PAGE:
If Trudeau had a Prince Hal moment when he began to appear regal, not feckless, it came in 2000, during the eulogy he gave at his dad’s funeral. “From growing up with his father,” says John Ralston Saul, one of Canada’s most admired public intellectuals, “he understood this speech was an important moment. And he seized it.” In fact, his eulogy was so intelligent and impassioned that people instantly began thinking he might be his father’s son after all. So, perhaps, did Justin himself. A few years later, he ran for Parliament—and won. He focused on issues pertaining to national service, multiculturalism, and immigration from his post representing Papineau riding (as districts are termed in Canada), but his achievements were minor. Trudeau is one of those politicians, like Barack Obama, whose talents shine brightest on the biggest stage. Elected Liberal leader in 2013, he took over a party so decimated it had no legislative power—it was down to 34 seats out of 308—and was having trouble recruiting qualified members. But with personal charm (and doubtless some arm-twisting), he put together a hugely admired slate of parliamentary candidates able to win a majority only two years later.
Now he sits where his dad sat. But there are differences, not least in his relationship to the 40-year-old Grégoire-Trudeau, who shares her husband’s stylishness, good humor, and friendly garrulousness—she describes herself as “a gentle warrior.” She’s also a mother who spent the first weeks in office helping situate the family at their new home—not at 24 Sussex, which is badly in need of renovation, but down the street at Rideau Cottage, a 22-room house on the grounds where her husband was sworn in. “It’s very warm, like a nest,” she tells me, “and very reassuring for our three kids.”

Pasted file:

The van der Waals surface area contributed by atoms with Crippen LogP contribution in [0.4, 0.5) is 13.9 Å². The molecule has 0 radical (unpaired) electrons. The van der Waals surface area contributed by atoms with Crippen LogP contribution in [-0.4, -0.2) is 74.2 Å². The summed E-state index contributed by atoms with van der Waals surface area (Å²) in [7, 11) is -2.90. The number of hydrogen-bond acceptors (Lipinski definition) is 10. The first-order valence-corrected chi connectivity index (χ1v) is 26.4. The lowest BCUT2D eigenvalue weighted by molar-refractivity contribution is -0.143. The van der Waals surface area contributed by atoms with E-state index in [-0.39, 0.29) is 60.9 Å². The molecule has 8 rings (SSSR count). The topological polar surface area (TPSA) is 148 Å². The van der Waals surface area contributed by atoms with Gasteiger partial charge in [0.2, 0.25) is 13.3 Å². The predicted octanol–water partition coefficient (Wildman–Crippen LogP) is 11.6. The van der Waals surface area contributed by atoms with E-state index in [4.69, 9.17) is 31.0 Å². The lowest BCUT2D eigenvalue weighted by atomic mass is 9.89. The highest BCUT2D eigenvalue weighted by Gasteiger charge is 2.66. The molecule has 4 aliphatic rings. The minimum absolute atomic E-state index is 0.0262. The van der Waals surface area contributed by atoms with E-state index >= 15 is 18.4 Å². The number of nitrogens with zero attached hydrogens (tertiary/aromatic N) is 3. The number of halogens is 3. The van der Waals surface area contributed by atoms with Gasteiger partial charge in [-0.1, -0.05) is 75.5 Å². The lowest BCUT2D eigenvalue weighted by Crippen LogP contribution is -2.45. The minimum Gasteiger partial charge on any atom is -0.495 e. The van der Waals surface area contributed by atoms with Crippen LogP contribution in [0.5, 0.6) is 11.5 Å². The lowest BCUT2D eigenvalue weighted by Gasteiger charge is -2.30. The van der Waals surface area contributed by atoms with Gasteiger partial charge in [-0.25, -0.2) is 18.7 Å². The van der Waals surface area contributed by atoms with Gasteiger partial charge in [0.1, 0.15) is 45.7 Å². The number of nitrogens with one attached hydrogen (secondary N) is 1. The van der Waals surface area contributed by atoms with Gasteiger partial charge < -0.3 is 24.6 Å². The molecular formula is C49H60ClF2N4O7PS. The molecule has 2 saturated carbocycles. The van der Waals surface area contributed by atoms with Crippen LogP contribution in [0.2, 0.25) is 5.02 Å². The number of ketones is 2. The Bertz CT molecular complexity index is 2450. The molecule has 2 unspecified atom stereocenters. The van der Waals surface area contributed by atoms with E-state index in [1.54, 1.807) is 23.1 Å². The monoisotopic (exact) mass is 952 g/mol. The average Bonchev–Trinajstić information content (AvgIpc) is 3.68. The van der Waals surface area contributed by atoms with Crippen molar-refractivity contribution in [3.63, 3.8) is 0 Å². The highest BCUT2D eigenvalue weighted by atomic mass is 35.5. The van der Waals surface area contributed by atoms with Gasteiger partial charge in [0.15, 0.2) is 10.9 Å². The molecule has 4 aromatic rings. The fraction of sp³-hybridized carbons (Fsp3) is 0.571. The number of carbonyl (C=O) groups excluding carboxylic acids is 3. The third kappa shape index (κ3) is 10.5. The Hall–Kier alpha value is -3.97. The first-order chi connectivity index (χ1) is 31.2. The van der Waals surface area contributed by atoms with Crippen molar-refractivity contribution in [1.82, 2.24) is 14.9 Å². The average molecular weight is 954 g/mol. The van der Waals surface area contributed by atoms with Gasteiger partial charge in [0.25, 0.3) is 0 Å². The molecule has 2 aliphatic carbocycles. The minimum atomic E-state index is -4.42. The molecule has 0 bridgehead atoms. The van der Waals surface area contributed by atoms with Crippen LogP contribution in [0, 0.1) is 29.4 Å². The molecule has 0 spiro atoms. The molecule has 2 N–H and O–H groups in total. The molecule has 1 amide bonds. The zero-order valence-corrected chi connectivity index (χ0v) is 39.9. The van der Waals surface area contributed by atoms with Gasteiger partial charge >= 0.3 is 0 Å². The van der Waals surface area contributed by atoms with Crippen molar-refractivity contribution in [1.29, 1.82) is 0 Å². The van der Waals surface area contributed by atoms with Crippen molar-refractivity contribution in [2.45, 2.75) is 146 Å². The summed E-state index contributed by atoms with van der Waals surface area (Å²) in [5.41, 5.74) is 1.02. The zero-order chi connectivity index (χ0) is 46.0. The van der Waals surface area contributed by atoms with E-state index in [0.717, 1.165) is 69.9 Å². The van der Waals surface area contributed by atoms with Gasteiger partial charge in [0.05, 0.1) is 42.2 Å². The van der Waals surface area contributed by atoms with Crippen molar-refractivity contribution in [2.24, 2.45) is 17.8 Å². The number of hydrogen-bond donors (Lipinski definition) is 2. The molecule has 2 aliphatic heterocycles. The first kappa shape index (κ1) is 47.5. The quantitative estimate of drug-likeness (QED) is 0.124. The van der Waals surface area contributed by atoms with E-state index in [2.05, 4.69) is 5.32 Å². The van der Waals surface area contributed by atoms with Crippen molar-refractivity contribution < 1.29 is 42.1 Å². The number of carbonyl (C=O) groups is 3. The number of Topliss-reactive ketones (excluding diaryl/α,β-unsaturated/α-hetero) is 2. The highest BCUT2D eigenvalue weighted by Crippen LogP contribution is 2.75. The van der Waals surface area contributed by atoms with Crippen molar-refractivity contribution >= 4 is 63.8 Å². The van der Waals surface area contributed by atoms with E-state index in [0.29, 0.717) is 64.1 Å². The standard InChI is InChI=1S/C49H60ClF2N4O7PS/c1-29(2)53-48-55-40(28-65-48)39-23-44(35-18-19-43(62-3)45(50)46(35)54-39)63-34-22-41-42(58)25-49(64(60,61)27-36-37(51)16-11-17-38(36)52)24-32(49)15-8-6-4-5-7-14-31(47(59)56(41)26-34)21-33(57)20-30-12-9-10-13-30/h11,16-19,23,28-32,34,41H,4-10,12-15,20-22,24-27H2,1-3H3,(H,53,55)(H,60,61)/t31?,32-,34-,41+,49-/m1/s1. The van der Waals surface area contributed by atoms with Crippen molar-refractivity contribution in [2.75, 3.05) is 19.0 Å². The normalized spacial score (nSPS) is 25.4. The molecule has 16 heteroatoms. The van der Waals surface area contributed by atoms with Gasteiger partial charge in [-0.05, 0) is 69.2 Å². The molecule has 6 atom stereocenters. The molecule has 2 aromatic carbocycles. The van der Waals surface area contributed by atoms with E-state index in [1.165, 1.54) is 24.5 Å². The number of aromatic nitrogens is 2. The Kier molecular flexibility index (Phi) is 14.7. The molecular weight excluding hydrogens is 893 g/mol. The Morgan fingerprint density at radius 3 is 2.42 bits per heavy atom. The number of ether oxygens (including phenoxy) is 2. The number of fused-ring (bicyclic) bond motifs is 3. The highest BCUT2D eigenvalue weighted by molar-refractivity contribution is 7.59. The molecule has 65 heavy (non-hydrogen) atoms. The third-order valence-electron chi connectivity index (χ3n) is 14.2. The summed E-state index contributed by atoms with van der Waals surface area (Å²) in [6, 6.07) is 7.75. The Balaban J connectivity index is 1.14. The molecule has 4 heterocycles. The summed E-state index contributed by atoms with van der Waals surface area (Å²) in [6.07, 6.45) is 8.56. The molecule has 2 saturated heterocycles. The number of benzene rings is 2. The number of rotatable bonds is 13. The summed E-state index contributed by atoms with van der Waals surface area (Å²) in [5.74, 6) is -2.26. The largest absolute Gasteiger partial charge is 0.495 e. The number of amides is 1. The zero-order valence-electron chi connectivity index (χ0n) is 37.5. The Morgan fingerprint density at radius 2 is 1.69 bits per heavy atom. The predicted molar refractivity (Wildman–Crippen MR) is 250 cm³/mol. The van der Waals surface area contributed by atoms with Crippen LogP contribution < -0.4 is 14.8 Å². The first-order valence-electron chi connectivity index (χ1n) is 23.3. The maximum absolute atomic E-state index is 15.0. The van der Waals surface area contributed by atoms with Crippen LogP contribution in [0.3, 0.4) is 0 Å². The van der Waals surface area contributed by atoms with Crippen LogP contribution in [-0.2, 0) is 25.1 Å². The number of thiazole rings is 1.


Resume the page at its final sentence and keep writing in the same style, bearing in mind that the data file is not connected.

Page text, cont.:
The Montreal-born daughter of a stockbroker and a nurse, Sophie first knew Justin when they were children—she was in his brother Michel’s class at school—but back then their age difference put them in separate worlds. They were peers when they met again in 2003 as cohosts of a charity event in Montreal. Chatting and flirting, the two hit it off so well she sent him an email—to which he didn’t reply. “I knew if I responded even slightly,” he explains, “we’d wind up going for coffee, and that would be the last date I’d ever have in my life.”
In fact, something like that happened a few months later, when they bumped into each other on the street. Apologizing for his email rudeness, he asked her out to dinner. After initially refusing, she accepted, and they went on an amazing date. “I’m a dreamer and a romantic,” she says, “and at the end of dinner, he said, ‘I’m 31 years old, and I’ve been waiting for you for 31 years.’ And we both cried like babies.” Two years later they were married.